Bobbie E. Burnett could make history in Pennsylvania. She’s suing the city after she says she was discriminated against because of her gender at the Free Library of Philadelphia. Burnett was employed by the library for more than two decades before transitioning into a woman about 11 years ago. That’s when she claims she suffered ongoing discrimination from both management and co-workers for her transgender status, according to several recent reports.
While the city had offered Burnett a settlement about three years ago – one that she accepted – it was eventually rescinded. Now, both sides of the case have filed paperwork to move the case to trial. But the big question is whether the trial and verdict could change the way transgender issues are handled in the workplace.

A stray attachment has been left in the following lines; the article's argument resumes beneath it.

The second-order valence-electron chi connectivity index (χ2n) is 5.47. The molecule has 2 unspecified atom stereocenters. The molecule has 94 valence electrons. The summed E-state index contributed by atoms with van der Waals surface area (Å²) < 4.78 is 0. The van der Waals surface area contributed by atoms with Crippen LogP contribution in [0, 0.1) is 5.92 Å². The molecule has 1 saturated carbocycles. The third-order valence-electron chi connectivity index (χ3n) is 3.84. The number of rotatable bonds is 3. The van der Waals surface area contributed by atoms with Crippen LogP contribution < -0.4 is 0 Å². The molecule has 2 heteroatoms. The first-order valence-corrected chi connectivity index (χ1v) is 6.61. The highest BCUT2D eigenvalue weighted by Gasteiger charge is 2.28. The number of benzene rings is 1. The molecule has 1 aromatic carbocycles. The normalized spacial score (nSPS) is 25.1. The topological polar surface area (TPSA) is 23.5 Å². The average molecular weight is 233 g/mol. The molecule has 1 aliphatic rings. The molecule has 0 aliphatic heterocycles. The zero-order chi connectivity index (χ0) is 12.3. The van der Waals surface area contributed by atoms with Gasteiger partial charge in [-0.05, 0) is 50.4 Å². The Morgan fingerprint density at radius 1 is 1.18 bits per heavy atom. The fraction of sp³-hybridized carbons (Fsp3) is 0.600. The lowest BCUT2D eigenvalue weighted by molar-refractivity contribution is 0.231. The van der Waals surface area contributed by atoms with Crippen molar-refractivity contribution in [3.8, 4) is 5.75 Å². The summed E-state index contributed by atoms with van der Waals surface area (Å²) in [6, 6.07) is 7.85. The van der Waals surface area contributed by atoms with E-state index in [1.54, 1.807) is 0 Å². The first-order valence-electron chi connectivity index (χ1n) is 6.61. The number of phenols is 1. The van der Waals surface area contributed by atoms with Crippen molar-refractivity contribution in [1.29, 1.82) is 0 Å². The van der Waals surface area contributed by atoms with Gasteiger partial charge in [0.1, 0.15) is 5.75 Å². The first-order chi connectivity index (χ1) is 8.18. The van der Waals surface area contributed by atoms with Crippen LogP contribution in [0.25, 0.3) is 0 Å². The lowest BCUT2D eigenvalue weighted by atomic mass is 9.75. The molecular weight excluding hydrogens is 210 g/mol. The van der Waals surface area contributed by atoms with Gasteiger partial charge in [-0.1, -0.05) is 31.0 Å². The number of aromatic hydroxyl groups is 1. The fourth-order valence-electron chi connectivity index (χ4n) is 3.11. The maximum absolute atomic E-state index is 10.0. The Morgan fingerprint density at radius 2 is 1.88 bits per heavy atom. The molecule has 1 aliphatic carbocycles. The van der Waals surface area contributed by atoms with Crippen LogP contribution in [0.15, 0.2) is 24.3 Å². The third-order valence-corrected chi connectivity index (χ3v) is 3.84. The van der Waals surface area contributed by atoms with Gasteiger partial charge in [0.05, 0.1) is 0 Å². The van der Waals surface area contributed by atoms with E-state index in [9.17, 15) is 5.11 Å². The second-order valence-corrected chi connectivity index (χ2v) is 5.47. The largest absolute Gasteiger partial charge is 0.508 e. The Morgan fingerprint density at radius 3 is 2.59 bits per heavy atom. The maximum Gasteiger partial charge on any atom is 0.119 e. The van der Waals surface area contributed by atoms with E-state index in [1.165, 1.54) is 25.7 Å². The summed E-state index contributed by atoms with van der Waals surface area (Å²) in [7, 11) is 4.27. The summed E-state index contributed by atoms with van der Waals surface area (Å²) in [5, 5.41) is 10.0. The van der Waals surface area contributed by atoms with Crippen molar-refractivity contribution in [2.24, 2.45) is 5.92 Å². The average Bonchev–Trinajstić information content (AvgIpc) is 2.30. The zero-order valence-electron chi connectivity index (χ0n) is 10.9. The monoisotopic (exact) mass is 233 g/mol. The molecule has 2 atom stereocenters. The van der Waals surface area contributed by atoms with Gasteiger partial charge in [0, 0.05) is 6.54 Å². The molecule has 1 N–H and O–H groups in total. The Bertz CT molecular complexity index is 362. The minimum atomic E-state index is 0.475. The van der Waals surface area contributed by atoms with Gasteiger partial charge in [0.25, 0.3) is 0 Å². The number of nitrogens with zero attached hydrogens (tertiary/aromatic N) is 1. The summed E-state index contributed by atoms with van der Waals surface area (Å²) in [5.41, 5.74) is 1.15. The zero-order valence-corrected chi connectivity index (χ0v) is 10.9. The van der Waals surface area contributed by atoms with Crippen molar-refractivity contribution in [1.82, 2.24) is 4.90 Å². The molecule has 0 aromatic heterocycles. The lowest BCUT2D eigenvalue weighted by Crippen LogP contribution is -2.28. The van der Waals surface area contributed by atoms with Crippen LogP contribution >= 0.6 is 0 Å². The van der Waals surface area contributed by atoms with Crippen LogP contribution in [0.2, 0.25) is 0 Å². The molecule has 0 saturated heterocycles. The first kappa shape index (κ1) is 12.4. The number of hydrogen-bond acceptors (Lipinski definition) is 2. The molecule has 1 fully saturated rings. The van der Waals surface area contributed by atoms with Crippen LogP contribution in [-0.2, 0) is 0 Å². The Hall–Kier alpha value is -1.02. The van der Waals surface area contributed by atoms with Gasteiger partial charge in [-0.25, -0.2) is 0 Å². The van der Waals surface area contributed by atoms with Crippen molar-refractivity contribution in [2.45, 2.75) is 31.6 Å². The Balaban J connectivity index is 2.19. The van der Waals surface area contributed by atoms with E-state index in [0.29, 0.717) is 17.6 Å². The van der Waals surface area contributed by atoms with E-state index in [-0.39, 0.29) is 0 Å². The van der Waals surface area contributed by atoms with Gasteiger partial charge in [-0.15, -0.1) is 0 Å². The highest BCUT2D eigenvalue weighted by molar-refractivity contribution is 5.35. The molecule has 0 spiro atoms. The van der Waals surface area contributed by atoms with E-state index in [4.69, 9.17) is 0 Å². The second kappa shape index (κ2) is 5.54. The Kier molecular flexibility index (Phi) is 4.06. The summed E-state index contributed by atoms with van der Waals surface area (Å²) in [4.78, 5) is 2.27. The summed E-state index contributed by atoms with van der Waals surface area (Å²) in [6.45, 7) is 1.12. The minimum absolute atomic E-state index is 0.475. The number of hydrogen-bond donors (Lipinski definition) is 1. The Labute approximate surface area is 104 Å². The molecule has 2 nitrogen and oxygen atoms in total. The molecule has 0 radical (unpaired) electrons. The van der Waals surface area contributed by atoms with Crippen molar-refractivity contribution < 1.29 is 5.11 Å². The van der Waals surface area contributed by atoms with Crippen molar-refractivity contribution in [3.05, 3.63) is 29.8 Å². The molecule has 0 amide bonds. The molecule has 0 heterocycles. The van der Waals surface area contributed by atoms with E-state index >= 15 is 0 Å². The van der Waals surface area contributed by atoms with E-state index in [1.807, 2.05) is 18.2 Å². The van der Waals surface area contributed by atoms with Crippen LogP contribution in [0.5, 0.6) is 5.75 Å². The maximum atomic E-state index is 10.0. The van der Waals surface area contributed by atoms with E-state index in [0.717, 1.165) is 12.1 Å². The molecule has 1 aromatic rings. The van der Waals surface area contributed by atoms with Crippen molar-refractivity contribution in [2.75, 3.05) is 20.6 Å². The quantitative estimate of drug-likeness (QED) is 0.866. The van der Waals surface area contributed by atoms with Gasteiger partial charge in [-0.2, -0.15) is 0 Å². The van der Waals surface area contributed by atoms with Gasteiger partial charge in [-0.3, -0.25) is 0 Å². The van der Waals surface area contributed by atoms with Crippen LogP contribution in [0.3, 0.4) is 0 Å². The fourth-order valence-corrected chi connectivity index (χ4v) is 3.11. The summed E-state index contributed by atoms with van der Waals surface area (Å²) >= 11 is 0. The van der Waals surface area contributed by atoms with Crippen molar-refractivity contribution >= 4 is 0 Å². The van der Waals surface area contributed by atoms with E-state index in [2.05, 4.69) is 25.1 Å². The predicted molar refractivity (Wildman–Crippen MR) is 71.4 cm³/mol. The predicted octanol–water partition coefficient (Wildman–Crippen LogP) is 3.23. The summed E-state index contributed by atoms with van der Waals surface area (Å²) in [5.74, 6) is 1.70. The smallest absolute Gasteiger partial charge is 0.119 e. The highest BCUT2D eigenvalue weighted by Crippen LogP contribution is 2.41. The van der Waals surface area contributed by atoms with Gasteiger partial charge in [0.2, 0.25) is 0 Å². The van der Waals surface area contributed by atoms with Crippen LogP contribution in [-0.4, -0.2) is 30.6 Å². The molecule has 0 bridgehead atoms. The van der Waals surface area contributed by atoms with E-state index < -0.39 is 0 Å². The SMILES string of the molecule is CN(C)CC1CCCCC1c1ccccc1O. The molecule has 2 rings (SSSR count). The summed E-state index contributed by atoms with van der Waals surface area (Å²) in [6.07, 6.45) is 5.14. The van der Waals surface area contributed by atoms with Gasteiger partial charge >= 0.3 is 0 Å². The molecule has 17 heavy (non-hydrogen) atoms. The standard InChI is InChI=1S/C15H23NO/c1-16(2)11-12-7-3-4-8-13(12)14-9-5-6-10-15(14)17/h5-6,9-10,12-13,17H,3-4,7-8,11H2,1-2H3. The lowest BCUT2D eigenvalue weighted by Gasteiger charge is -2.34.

According to the ACLU of Pennsylvania, there is no federal law in place to protect a person from being fired over sexual orientation or gender identity. Twenty-nine states, including Pennsylvania, also lack employment protections based on sexual orientation and 37 states do not protect transgendered people. The upside here in PA is that as many as 24 local governments now have ordinances prohibiting employment discrimination against LGBT people – but sadly, that still leaves as many as 70 percent of the state unprotected.
It’s expected that as Burnett’s case moves to trial – possibly as early as next year – it could set a precedent in PA and around the country.